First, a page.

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     When I got round to inspecting  the  ford axles it became clear that they were in such good condition that with a bit of alteration they would be as good or better than any thing  I would be able to find. The differential was the heavy duty 5-1 ratio that was standard for the 3 ton tipper version of the truck, and on close inspection showed no wear of any kind plus the half shafts being 1 1/2 ins in diameter looked like they would be man enough for the job.

    The front axle king pins were also in perfect condition ,and all four brake drums were unmarked with perfect shoes and springs. unfortunately the slave cylinders although they  looked like they would be usable, the front two proved to leak slightly so I did have them all professionally  sleeved with stainless steel and new seals fitted.

     The problems started when I put a tape measure across them and it was clear that both axles were too wide, now that the body was going to be considerably narrower, also the rear axle  and hubs were set up for twin rear wheels.

The existing wheels I put to one side for the time being because they were 16 ins and to complete the look I wanted I would be needing 20 ins and a narrower section .

      The front  axle proved to be of little trouble, I simply had to cut and remove 10 ins from the center allowing for the joggle and re-weld back together dead straight and in the same plane.Then build and weld in position plinths and damper mounts to bring everything into line .

 The brake drums etc were cleaned and the bearings checked and reassembled  It would be a further six months before I found out about the slave cylinder leaks,

      I had also worked out that if I was lucky I would be able to maintain the original steering geometry  and only have to make a new drag link, In the end I also had to make a new track rod with a step in it to clear the Meteor sump.

Front Axle Gallery

        One strange problem that arose later in the build relating to the front brakes, I found it impossible to bleed them satisfactory  using the original ford brake  pipe arrangement behind the back plates which had the bleed nipple at the lowest point, by changing it to the top as is the more usual way, I had no further problems and was able to remove the air and get a sound brake pedal with ease, I have since been able to look at the factory manual for the system and it was correct to the book before I changed it.

 

The rear axle turned out to be quite a large machining job and took a lot longer than I expected it to.

Rear hub extensionRear hub extension

      The cause of all my problems with the rear axle can be seen in this photo,As the vehicle was original configured it was fitted with twin rear wheels and as such the hub was extended to carry the bearings to support the outboard load. The drive half shafts were on the outboard end of these .

    This would entail machining away most of the housing and boring out the drums to shift the bearings inboard. This done the next problem was getting the front and rear track the same  some vehicles have been produced with the front and rear OA wheel measurements different but that was not what I wanted for The Flyer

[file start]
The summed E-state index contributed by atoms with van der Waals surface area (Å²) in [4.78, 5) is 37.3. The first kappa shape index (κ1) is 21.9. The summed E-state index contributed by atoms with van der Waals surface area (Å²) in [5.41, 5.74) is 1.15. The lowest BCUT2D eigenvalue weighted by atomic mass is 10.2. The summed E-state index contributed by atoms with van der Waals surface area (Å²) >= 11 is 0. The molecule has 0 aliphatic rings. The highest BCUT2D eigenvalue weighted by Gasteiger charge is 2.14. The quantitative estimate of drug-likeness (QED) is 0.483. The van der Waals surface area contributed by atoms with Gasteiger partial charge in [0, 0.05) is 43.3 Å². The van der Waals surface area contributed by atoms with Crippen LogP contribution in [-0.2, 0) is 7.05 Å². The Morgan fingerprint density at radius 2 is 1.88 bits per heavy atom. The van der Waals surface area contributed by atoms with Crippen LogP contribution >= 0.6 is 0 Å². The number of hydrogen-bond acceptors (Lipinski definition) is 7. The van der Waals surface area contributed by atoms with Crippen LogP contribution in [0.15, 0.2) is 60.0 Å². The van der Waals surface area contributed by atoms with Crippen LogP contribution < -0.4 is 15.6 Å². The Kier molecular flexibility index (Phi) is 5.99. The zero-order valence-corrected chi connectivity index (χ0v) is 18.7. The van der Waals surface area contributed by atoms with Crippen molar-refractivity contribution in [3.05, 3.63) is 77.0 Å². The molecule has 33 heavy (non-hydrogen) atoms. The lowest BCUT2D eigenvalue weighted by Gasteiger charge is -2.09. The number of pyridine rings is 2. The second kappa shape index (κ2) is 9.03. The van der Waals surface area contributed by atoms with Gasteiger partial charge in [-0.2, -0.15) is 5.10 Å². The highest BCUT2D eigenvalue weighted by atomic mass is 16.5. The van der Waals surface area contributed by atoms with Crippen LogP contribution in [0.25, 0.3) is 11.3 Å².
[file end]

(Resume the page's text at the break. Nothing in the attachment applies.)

Rear Hubs after machining Rear Hubs after machining

Fabricated rear axle mountsFabricated rear axle mounts

  The next task involved re machining the ends of the rear axle side tubes to carry the bearings in the new positions to suit the hubs, but my lathe was not even remotely long enough ,so I hatched a plan to kill two birds with one stone .

    I started by cutting through  the side tubes in the position where the spring mounting pedestals were going to be welded, so that they gave the join extra strength mid way between the differential and  the brake back plates . This now meant  I could do the machining on the outboard ends, and at the same time make up spacers to  weld in the gap to extend the new hub positions out to the OA measurement I required to bring the hubs into line and this also enabled me to use the original half shafts without cutting and welding them as I know from experience  is seldom satisfactory.

Rear axle Gallery

All this work and really all I did was to turn a twin wheel axle into a single wheel axle.

    The following week was talking about building the Flyer to a scrap man friend of mine and saying that I was looking for some period parts to build into it when he said the magic words, come with me , we went round the back of some old sheds and there in the nettles and brambles were the rotting remains of three WW11 Thornycroft road sweepers , all beyond restoration but with many parts that would be perfect for my purpose , £50 for all I could unbolt , two days later I had a heap of useful  parts including pedal boxes, steering wheel a pair of huge hand brake leavers and their mounts, not to mention a hoard of small fittings etc.

Image Gallery

      As can be seen from the photos above  I built in twin brake master cylinders so that I could use a bias balance bar but as it has turned out having the bar central works fine having said that I haven't tried to brake hard in the rain yet.

     I also changed the master cylinders in the photo they are series 3 Land Rover but they proved to be a bit to big in the bore and I had no movement in the pedal what so ever by going to series 2 they worked fine , I  ended up moving  the fluid reservoirs and made a dual one fitted up on the bulkhead to make it easier to top them up.  I did eventually fit two external brake levers on the one shaft to use one as a gear selector.

At this point I was about 20 months into the project and was happy how it was going so far